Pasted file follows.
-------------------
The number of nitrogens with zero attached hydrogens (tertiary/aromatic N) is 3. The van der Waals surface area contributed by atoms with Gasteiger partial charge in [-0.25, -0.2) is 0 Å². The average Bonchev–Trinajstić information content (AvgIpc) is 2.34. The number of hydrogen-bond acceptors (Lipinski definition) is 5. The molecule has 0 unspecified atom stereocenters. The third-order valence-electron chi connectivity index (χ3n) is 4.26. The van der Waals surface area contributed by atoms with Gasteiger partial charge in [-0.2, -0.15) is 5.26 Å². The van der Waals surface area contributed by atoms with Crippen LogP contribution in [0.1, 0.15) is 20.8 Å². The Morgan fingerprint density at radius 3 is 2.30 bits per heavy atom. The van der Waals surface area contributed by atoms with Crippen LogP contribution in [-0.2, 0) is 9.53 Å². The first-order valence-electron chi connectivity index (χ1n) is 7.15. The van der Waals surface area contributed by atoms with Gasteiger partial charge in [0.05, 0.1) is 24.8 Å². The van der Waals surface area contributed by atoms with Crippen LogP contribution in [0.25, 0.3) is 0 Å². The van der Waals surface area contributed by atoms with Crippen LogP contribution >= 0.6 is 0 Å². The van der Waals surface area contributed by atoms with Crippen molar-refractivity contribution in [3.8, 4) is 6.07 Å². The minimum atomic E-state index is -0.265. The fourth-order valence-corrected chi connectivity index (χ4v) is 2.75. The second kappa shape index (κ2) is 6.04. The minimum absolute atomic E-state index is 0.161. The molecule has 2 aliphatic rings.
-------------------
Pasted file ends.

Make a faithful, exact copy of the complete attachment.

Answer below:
The number of nitrogens with zero attached hydrogens (tertiary/aromatic N) is 3. The van der Waals surface area contributed by atoms with Gasteiger partial charge in [-0.25, -0.2) is 0 Å². The average Bonchev–Trinajstić information content (AvgIpc) is 2.34. The number of hydrogen-bond acceptors (Lipinski definition) is 5. The molecule has 0 unspecified atom stereocenters. The third-order valence-electron chi connectivity index (χ3n) is 4.26. The van der Waals surface area contributed by atoms with Gasteiger partial charge in [-0.2, -0.15) is 5.26 Å². The van der Waals surface area contributed by atoms with Crippen LogP contribution in [0.1, 0.15) is 20.8 Å². The Morgan fingerprint density at radius 3 is 2.30 bits per heavy atom. The van der Waals surface area contributed by atoms with Crippen LogP contribution in [-0.2, 0) is 9.53 Å². The first-order valence-electron chi connectivity index (χ1n) is 7.15. The van der Waals surface area contributed by atoms with Gasteiger partial charge in [0.05, 0.1) is 24.8 Å². The van der Waals surface area contributed by atoms with Crippen LogP contribution in [0.25, 0.3) is 0 Å². The van der Waals surface area contributed by atoms with Crippen LogP contribution >= 0.6 is 0 Å². The van der Waals surface area contributed by atoms with Crippen molar-refractivity contribution in [3.8, 4) is 6.07 Å². The minimum atomic E-state index is -0.265. The fourth-order valence-corrected chi connectivity index (χ4v) is 2.75. The second kappa shape index (κ2) is 6.04. The minimum absolute atomic E-state index is 0.161. The molecule has 2 aliphatic rings.